By William Patrick | Florida Watchdog
TALLAHASSEE, Fla. — Check that zip code.
Too few insurance companies are participating in places with sparse populations.
“The analysis suggests that the ambitions of the Affordable Care Act to increase competition have unfolded unevenly, at least in the early going, and have not addressed many of the factors that contribute to high prices,” reported the Times.
That lack of competition goes well beyond the Sunshine State.
Nearly 60 percent of all counties in the 34 states with federally run health exchanges have one or two insurance carriers, according to data provided by the U.S. Department of Health and Human Services.
That includes all of north Florida and most of the south-central part of the state, as well as all of North Carolina, West Virginia, New Hampshire, Maine, Alabama, Mississippi, Missouri, Kansas, Wyoming and Alaska.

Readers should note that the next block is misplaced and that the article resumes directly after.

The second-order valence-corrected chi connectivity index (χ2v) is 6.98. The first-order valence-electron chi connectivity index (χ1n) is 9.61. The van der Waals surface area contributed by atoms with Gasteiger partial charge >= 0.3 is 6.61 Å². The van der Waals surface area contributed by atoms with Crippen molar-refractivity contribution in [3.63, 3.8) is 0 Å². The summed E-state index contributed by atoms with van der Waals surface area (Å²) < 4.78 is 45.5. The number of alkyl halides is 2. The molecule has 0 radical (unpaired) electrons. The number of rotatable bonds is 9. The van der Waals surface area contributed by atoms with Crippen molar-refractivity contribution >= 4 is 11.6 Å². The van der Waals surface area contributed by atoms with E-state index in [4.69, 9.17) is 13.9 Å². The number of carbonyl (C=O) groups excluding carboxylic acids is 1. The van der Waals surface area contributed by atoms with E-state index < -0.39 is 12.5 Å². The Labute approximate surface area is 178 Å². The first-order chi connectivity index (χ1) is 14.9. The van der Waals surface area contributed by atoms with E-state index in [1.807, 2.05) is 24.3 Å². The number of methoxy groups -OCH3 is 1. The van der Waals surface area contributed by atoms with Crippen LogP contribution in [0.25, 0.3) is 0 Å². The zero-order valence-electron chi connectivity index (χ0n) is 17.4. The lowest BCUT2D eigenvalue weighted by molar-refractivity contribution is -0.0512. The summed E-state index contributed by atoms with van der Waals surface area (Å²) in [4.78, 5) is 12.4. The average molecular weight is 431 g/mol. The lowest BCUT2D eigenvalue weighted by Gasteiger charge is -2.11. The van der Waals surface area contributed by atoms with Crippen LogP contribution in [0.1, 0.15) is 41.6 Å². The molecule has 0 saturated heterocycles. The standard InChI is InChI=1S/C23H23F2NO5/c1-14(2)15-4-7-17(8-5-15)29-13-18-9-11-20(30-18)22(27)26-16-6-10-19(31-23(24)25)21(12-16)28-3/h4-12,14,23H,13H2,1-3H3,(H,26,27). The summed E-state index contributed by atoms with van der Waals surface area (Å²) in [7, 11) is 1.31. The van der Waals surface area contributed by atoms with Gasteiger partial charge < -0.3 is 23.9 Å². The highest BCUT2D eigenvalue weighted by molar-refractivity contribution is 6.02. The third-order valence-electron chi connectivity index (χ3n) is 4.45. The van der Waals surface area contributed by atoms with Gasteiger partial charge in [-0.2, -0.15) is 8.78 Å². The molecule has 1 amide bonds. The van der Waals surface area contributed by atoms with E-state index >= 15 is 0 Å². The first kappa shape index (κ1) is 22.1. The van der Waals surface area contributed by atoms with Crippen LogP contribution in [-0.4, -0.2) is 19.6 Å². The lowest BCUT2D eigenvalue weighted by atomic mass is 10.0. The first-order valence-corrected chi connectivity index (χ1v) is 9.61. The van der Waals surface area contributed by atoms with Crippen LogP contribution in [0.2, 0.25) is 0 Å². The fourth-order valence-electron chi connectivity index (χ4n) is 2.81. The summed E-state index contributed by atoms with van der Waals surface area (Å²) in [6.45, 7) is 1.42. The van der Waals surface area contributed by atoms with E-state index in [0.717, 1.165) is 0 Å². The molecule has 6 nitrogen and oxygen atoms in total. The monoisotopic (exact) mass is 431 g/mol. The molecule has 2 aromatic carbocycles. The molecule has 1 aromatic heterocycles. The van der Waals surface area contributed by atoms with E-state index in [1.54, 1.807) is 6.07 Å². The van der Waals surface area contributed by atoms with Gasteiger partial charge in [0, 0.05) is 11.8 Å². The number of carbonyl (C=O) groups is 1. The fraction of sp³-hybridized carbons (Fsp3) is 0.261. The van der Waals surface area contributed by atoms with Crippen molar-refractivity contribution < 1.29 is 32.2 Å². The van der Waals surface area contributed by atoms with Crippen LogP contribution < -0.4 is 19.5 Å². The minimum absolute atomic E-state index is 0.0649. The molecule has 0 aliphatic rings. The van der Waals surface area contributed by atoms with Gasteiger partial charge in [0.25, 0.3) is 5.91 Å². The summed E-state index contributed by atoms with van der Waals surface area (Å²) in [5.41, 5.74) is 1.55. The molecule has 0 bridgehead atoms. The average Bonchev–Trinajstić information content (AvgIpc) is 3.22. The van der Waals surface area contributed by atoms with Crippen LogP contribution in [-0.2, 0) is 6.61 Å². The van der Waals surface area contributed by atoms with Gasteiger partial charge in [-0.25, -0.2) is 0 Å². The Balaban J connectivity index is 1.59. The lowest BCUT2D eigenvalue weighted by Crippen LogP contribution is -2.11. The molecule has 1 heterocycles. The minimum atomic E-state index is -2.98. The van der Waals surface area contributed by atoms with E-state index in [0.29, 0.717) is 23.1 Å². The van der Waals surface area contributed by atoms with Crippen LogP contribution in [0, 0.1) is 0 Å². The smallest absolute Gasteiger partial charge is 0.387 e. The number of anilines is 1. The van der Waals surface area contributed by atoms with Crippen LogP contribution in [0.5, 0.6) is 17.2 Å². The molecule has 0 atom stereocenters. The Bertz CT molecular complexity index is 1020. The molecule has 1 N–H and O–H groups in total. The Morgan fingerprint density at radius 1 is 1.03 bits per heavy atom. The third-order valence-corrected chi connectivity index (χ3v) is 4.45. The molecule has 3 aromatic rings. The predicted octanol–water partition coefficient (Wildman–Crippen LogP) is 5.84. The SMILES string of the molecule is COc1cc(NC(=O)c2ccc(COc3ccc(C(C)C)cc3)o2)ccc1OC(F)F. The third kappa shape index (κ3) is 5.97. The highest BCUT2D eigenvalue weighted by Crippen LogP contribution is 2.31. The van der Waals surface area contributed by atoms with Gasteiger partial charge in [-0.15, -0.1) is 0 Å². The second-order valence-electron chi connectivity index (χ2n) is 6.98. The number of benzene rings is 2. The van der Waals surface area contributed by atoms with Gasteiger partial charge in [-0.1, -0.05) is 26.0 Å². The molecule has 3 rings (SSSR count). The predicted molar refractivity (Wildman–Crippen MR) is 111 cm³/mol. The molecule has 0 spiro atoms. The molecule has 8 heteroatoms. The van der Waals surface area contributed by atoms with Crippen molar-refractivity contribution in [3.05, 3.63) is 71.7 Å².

Florida Watchdog contacted the state Office of Insurance Regulation for more information but was referred to the agency’s rate summary for all 27 health insurance companies and health organizations participating in Florida’s exchange.
Though prices are mostly higher across the board, OIR’s list of insurance providers does not include areas of coverage.
Obamacare subsidies, designed to reduce premium costs, will still apply to people who qualify no matter where they live. But for rural Americans, there’s a bit of a catch, said Josh Archambault, a senior fellow at the Foundation for Government Accountability.
“Premiums are higher in rural settings, along with the subsidies that are paired with them,” said Archambault. “However, Obamacare assumes life is static, so even a minor life event, like a small raise or promotion, can result in a high tax bill next year. If a rural farmer mis-estimates their income, they could also end up with a tax bill.
“Rural Americans are finding out that the promises of Obamacare’s exchanges have skipped over their communities.”
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